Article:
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Malted Milk Review
With a new baby due imminently, we've been making all the necessary preparations for the birth (rusks etc). At an ante-natal class we were given a list of things to take to hospital. This included the item: "favourite biscuits." I'm sure like most of your readers, we have different favorites for different situations. I wonder if you have any suggestions what would be suitable? Presumably it's got to be good biscuit in a crisis -- something that offers plenty of energy in case of a long labour, but not one that will melt all over the bed sheets in the warmth of a hospital.
|Nicey replies: Hello Barry,
Well it sounds like you are already on top of most of the important aspects of biscuit selection, although I would say crumbs are another aspect to keep in mind. What ever you bring along will probably be very welcome. To be honest I seem to remember that it was me who ate all the biscuits as Wifey wasn't really in a biscuit mood. I also seem to recall that I went out on a limb and brought Cadbury's Chocolate fingers, a very non-standard biscuit for us.
Thinking about it rationally and with hindsight I would have probably gone for some fig rolls, malted milks and possibly a small pack of digestives, although modern post-hydogenated fat Digestives are very crumbly. However, something that shouldn't be overlooked was the on tap supply of NHS tea and toasted sliced white with Golden Shred marmalade that was available when the YMOS made their debut.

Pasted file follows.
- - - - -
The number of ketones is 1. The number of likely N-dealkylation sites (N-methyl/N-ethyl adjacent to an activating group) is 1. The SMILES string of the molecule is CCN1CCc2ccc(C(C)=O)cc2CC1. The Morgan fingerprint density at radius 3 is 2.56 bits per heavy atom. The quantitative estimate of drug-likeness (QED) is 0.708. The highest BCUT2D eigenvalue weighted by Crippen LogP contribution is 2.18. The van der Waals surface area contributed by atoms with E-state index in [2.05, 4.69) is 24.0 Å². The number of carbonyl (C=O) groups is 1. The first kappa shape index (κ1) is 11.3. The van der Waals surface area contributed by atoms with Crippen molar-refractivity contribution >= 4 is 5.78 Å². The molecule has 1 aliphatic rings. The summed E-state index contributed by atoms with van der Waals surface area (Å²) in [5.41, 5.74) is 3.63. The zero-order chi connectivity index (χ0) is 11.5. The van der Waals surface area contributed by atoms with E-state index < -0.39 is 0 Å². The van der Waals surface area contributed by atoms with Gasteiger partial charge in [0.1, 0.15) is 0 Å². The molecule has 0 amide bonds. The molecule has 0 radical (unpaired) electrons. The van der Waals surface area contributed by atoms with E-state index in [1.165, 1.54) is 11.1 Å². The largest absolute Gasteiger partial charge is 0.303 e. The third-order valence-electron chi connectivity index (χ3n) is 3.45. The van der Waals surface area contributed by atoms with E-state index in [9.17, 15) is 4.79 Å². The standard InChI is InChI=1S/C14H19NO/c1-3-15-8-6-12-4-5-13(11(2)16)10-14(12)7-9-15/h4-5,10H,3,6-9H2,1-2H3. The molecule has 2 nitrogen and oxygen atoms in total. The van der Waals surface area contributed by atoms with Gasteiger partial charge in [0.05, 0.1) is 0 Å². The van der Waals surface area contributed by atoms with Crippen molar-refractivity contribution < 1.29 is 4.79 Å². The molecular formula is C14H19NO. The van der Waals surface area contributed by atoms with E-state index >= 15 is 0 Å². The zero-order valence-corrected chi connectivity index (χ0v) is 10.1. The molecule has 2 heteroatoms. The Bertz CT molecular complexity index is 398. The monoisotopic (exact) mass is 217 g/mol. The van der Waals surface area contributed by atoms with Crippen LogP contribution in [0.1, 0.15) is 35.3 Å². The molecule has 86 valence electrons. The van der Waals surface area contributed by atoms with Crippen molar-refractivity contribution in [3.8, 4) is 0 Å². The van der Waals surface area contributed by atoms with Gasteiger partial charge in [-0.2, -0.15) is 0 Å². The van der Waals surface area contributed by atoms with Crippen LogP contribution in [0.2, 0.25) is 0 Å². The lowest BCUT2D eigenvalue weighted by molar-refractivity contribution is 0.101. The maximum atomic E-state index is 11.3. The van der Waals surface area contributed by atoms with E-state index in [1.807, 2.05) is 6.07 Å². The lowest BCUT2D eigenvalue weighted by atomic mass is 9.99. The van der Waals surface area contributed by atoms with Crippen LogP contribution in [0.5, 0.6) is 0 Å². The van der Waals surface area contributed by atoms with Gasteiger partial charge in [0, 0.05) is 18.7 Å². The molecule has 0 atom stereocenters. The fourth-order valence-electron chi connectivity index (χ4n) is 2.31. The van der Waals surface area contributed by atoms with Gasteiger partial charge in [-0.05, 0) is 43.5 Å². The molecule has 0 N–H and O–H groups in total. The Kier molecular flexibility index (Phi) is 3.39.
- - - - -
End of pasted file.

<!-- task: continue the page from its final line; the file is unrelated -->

I recent years we have taken to baking large NCOTAASD fruitcakes for our friends when the have their own younger members of staff. In fact Mr ad Mrs T are due YMOS No 2 in about 6 weeks time and Mrs T is already making space in her cake tin.
Another thing to watch out for is that fact that post birth you'll be all over the show and may well not be entirely capable of making rational biscuit choices due to excitement, warm fuzzy feelings, lack of sleep and confusion as the Wife sends you out to buy all sorts of strange things you've never heard of before down aisles of the supermarket you didn't even know existed.
Custard Cream Review
Like the sound of the Credit Crunch biscuit idea. It could be made more authentic by selling it at normal pack price but then reducing the price over the following couple of weeks until consumer nervousness results in a limited edition rescue package being launched. Do you think the government would step in as readily should McVities or Fox’s become in danger of going under as they have done with the banking sector? I rather think not, however, the average Brit would probably just as concerned with a lack of Hob Nobs as they would with their savings being in danger....or is that just me?
|Nicey replies: Hello Jim,
Surely biscuits can ride out the consumer downturn. We have heard it widely reported that McVities are selling more Custard Creams than this time last year as people downsize from more extravagant biscuits. Personally I think this is terrific news. Obviously people have been buying biscuits beyond their means on credit for the last several years, where as now they are making wiser and more sustainable biscuit decisions.